Jean Marie Pearce, MA, MFT
SPECIALTY: Trauma, Relationships, Families, Systems Therapy, Somatic Experiencing™
I work with individuals, couples, and families addressing a wide variety of personal and relational issues.
My approach is strengths-based, collaborative and honors personal values and experiences to increase a sense of resiliency, self-regulation and well being. I am greatly influenced by systemic and relational approaches as well as the “bottom-up” trauma healing approach, Somatic Experiencing.™ See below for a more detailed description of these.
I believe that mental and physical health and healing are greatly influenced by the experiences and relationships we have lived through and amongst. These influences stretch beyond our own personal lives, to the family, history, community, landscape and culture that we inhabit. Together, we can develop a deeper understanding of the problems and struggles and what therapy can do to support your goals.
I serve people of diverse genders, relationship styles, sexualities, races, ethnicities, religions, and other identities. I welcome relationships, families, and couples of all types and use the word “family” broadly.
Vermont Psychological Association, Member
Body/Mind Centering Association, Member
More about Couple and Family Therapy
The impacts of isolation and disconnection on health are widely recognized. Addressing our social connections to the people who are most important in life can be very significant to wellbeing. Couple and family therapy can help with mental health struggles, as well as navigating transitions, conflict and communication patterns, trauma, addiction, polyamory, attachment, parenthood, gender exploration, grief, sexuality, and the ways an individual’s health impacts family. I work with children, but in most cases require the family to participate in therapy. I incorporate somatic and mindfulness tools to help everyone navigate conflict, nourish connection and change together. Relational therapy can be both for when the relationship is struggling, but also as a preventative or maintenance tool.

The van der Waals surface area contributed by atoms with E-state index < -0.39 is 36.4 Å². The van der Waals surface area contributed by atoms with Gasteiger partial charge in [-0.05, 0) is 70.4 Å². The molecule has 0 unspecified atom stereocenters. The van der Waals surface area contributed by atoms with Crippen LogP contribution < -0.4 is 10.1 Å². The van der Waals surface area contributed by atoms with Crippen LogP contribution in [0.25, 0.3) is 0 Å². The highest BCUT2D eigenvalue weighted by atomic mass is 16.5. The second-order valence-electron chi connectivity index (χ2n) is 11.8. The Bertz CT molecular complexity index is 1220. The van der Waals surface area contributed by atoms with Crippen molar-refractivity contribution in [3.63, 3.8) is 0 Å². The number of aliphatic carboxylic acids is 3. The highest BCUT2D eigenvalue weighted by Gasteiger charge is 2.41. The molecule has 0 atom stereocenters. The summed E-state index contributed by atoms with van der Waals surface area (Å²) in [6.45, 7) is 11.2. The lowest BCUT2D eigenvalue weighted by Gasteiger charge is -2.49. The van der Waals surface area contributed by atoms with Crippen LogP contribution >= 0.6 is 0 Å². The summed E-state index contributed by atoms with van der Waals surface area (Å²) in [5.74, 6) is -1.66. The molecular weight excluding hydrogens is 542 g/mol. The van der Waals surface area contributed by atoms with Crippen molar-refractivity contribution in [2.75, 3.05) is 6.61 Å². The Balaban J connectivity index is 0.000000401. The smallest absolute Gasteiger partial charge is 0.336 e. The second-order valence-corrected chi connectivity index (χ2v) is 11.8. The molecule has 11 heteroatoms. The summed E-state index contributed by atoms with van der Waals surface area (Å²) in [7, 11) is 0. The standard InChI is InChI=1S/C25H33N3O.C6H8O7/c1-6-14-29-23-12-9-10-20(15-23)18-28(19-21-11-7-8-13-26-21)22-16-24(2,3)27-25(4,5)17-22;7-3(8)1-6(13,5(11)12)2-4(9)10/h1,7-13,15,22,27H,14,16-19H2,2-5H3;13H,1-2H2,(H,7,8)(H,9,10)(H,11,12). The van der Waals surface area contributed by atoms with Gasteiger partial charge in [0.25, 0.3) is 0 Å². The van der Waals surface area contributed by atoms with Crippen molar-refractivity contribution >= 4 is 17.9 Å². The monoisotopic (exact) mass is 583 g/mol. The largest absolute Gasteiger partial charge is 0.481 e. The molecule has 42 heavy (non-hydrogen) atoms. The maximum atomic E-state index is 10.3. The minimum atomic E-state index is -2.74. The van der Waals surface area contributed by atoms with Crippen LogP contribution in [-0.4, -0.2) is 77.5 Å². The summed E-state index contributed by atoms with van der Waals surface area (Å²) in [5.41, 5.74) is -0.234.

For trauma and chronic stress, one of my passions is using a “bottom-up” approach called Somatic Experiencing™(SE). People often appreciate this process because it is gentle and approachable. It doesn’t necessarily call for talking in detail about the event(s) or exposure to the memories of the event(s). Instead, it is led by what is happening at the moment in the body, thus “bottom-up.” SE focuses on being aware of the ways our nervous system/body responds to what’s going on around us and our hard wired responses of “fight, flight, freeze, fawn.” For many, these responses can become chronically “turned on” or “stuck” through events, chronic stress, and societal oppression.
Created by Peter Levine, the theory and practice has its roots in developmental biology, relational neurobiology, shamanistic traditions, and modern psychology. SE is an organic process of gently increasing self-regulation, connection and resilience while simultaneously listening to how and where the body is storing overwhelming experiences and releases them. It is a modality that works with event and non-event specific traumas. Events can include violence, injuries, complicated births, falls, accidents or surgeries. Non-event specific trauma can include relational, chronic or social trauma such as assault, oppression, mirco-agressions, violence, neglect, etc.
Some wonder if body-led work helps people who aren’t very aware of their physical bodies’ connection to psychological or relationship health? Yes! It is an approachable style for those curious about “body-awareness,” “mindfulness” and “embodiment.”
I am also happy to see people who want to utilize SE in collaboration with your primary therapist as a trauma-specific adjunct for event-specific trauma therapy.
Somatic Experiencing Professional Training Program, 2019
Master of Arts in Marriage and Family Therapy, Seton Hill University, 2018
Bachelor of Arts, University of Vermont, 2009
I have worked with individuals, couples, and families in an LGBTQIA counseling center and with survivors of violence and assault. I have co-led groups about chronic pain, trans teenage support, living authentically, intergenerational trauma, and support for traumatic grief.
I have also worked in self-directed educational settings with young people. This is where my passion for intentional communication, conflict resolution, and relational improvement began. Lastly, I was a community birth doula, which confirmed my interest in supporting families through pivotal, beautiful and stressful moments in life.
American Association for Marriage and Family Therapists, Associate Member
Somatic Experiencing Trauma Institute, Student Member